The creation of a scientific “consensus”

Be that as it may, the reactions of these scientists to the Court of Justice ruling are a reminder of one indisputable fact: the legislation applicable to GMOs is permeated by science. This characteristic is not unique to GMO law. Most branches of law are becoming increasingly technical. However, the effect of this characteristic is to give the scientific word a predominant weight and value. Science is thus becoming an issue that can be exploited.

Shortly after the Court of Justice ruling, a number of scientific organisations linked to the biotechnology industry recommended that the European Union institutions review the GMO regulations and offered their help in drafting the future text. In an open letter in 2020, the EU-SAGE lobby called on the EU institutions to “revise the GMO Directive to reflect current scientific knowledge and evidence on genome modification techniques” [13]. Other scientific bodies and institutes have made similar recommendations [14]. In line with the position defended by the biotech multinationals, they call for the use of new genetic modification techniques in agriculture to be facilitated. The proliferation of statements issued by various public research bodies creates a false impression of unanimity in the scientific community (see box). The academic organisation EPSO (European Plant Science Organisation), which is listed in the EU’s transparency register and has strong links with the biotech industry, has shamelessly stated that the decision of the Court of Justice of the European Union is contrary to “a broad scientific consensus that the unintentional DNA alterations produced by genome editing are of the same type, but much less frequent, than those produced by older methods [15]. It is also interesting to note that 64% of the members of the EPSO working group on agricultural technologies have a direct interest in the commercialisation of genetically modified plants [16]. The NGO Corporate Europe Observatory has also revealed that, with the aim of influencing Member States’ political positions, EPSO organised a series of meetings with hand-picked national officials. Only those countries and ministries that had shown an openness to deregulation were invited. At these meetings, various legal options were considered for revising the EU’s GMO rules, as well as ’flagship projects’ for genome-modified crops that could win the hearts and minds of the European public and decision-makers. [17].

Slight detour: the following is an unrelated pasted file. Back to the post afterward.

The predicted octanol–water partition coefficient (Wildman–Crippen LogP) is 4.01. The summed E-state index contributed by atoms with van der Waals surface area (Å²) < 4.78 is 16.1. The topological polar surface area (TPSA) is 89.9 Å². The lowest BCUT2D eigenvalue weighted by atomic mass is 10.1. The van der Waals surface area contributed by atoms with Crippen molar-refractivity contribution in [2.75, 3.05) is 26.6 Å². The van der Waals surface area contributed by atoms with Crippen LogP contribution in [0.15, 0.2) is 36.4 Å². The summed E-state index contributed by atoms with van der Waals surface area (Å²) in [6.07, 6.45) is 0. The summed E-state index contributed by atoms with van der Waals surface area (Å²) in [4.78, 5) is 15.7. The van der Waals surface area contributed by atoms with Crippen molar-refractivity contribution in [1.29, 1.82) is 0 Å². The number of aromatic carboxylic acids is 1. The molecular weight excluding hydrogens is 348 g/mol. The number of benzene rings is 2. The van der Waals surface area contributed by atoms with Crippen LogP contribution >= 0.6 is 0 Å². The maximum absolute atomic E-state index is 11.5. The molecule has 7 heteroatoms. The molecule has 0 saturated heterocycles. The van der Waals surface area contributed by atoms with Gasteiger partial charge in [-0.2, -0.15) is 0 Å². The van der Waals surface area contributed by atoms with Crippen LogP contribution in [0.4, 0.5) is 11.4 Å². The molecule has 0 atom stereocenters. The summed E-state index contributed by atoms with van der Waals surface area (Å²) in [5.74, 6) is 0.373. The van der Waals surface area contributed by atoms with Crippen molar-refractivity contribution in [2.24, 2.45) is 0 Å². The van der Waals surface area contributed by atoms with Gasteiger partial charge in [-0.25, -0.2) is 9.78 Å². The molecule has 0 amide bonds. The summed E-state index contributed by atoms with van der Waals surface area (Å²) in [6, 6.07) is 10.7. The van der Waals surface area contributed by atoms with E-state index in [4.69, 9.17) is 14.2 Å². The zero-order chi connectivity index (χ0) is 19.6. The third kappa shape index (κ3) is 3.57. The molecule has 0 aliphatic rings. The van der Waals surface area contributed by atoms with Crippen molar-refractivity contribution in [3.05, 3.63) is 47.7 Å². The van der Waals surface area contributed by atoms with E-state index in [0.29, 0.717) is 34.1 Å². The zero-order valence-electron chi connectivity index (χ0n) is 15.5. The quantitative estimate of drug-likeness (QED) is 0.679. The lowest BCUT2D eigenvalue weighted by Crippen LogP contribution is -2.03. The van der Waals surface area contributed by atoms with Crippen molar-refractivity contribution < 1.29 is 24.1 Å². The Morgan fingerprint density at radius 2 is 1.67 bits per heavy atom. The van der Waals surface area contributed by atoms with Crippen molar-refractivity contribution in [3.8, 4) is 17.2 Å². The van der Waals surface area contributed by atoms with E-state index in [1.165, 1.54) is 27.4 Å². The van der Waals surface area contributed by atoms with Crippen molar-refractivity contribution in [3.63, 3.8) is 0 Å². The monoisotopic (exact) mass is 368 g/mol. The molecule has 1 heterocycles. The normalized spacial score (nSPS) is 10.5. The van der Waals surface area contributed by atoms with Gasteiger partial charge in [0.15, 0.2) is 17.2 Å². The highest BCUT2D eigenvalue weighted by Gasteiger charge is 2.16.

The resignation of politics

The counterpart of the preponderant weight of the scientific word is the resignation of politicians, who can then take shelter behind an alleged scientific neutrality. In March 2019, for example, Vytenis Andriukaitis, then Commissioner for Health, stated that “we need a new regulatory framework for these new techniques”. Europe, he insisted, must listen to science [18]. It is hard not to hear the voice of the lobbies behind such a statement, given the many unofficial exchanges that have taken place between the Commission and the proponents of biotechnologies and deregulation [19].

In November 2019, despite the fact that the situation is clear from a legal point of view thanks to the judgment of the Court of Justice of 25 July 2018, the Council asked the European Commission to draw up a study “in the light of the judgment of the Court of Justice in Case C-528/16 concerning the status of new genomic techniques in Union law [20]. The European Commission’s study, published in April 2021, “concludes that GMO legislation presents clear difficulties of implementation and requires controversial legal interpretation to take account of new techniques and applications. There is every reason to believe that it is not adapted to certain NGTs and their products and that it needs to be adapted to scientific and technological progress ”[“Study on the status of new genomic techniques under Union law and in light of the Court of Justice ruling in Case C-528/16”, European Commission, 29 April 2021]]. As a report commissioned by the German Ministry for Nature Conservation has shown, the Commission’s study is biased in the choice of scientific publications it takes into consideration and presents opinions rather than facts based on science [21]. However, it was on the basis of this study that the European Commission launched a legislative initiative in September 2021, culminating in its proposal for the deregulation of GMOs on 5 July this year. The Commission maintains that this proposal is based on science. Its text is cloaked in a veneer of respectable neutrality, but it does not take account of scientific dissent. If politicians endorse one scientific theory over another, which they can do, this is a political choice, not a scientific one. And it must be qualified as such.

What about the general interest?